Visual Hierarchy: Leading the Eye
| 2 min read
What is visual hierarchy?
Designers are often asked to make things "pop." Some want brighter colors, some want bigger text, but at the core it typically just means added emphasis on a particular item — or at worse, all items.
The problem therein, is that you can’t expect to make everything “POP!” because if everything pops, then nothing pops. If every bit of content has the same strength and emphasis — particularly with loud colors and large type — then nothing stands out from anything else.
Visual hierarchy is not so much about making things pop, but about leading the eye through the content. What is most important? What is secondary? What is least important?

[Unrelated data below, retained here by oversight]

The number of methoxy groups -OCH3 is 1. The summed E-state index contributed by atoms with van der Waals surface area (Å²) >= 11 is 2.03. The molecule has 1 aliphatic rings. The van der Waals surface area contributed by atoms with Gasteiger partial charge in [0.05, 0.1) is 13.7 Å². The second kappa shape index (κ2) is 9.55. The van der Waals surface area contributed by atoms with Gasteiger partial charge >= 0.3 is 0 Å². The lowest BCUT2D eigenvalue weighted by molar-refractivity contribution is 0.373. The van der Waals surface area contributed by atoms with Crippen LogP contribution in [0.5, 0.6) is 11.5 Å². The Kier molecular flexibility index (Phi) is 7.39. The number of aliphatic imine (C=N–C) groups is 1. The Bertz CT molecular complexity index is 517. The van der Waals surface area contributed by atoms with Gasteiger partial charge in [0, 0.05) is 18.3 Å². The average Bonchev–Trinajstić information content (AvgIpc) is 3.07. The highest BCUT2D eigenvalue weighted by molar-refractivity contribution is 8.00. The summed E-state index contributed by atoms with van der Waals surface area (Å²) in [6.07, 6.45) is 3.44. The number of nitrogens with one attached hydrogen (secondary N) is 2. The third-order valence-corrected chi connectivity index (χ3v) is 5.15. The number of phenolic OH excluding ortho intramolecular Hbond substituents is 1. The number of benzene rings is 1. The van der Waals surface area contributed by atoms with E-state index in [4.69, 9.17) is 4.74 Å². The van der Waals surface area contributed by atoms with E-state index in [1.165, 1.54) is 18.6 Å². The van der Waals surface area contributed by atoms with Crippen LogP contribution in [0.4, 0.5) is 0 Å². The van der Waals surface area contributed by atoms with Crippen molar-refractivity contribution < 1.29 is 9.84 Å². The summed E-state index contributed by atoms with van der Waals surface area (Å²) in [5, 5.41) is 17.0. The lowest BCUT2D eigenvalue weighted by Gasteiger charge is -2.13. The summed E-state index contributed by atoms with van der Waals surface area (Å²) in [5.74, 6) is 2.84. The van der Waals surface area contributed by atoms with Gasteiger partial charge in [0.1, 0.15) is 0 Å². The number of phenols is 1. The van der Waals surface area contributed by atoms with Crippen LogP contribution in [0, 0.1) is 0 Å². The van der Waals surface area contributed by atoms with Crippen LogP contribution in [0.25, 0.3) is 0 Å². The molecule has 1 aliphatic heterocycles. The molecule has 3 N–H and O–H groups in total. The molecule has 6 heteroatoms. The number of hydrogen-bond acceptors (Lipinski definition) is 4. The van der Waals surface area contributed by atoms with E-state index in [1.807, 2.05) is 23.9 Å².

It’s not a shouting contest, but rather a user experience in which the eye is purposefully guided through to see and interpret one bit of content before moving to the next. The danger with making things “pop” is that the eye bounces all over the page and never actually deciphers the information that is presented.
Quick tips on visual hierarchy
We are more than happy to be your go-to design team, but if you are working on something of your own, here are a few quick tips that will help make your message stand out... in a good way.
Try to limit font variation to a max of two different typefaces and 3 different sizes.
Leave enough negative space, or white space, as margin so that the eye can find the content on the page.
Avoid busy fonts that make things hard to read.
Avoid placing text over busy images.
Keep it simple.